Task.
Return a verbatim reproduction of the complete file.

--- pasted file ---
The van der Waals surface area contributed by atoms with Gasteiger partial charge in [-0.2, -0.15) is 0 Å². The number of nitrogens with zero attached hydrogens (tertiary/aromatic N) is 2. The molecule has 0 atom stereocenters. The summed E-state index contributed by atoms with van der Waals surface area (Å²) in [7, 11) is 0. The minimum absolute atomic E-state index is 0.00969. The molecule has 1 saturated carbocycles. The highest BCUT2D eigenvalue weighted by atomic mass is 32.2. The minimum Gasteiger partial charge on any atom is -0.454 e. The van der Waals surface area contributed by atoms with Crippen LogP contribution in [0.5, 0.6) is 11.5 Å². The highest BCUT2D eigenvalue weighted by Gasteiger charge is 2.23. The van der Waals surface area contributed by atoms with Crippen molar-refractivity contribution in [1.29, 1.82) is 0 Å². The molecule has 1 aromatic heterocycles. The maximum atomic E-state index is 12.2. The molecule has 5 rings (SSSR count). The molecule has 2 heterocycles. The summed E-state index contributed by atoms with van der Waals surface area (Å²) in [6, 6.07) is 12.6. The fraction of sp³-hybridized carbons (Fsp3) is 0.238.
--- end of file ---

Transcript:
The van der Waals surface area contributed by atoms with Gasteiger partial charge in [-0.2, -0.15) is 0 Å². The number of nitrogens with zero attached hydrogens (tertiary/aromatic N) is 2. The molecule has 0 atom stereocenters. The summed E-state index contributed by atoms with van der Waals surface area (Å²) in [7, 11) is 0. The minimum absolute atomic E-state index is 0.00969. The molecule has 1 saturated carbocycles. The highest BCUT2D eigenvalue weighted by atomic mass is 32.2. The minimum Gasteiger partial charge on any atom is -0.454 e. The van der Waals surface area contributed by atoms with Crippen LogP contribution in [0.5, 0.6) is 11.5 Å². The highest BCUT2D eigenvalue weighted by Gasteiger charge is 2.23. The van der Waals surface area contributed by atoms with Crippen molar-refractivity contribution in [1.29, 1.82) is 0 Å². The molecule has 1 aromatic heterocycles. The maximum atomic E-state index is 12.2. The molecule has 5 rings (SSSR count). The molecule has 2 heterocycles. The summed E-state index contributed by atoms with van der Waals surface area (Å²) in [6, 6.07) is 12.6. The fraction of sp³-hybridized carbons (Fsp3) is 0.238.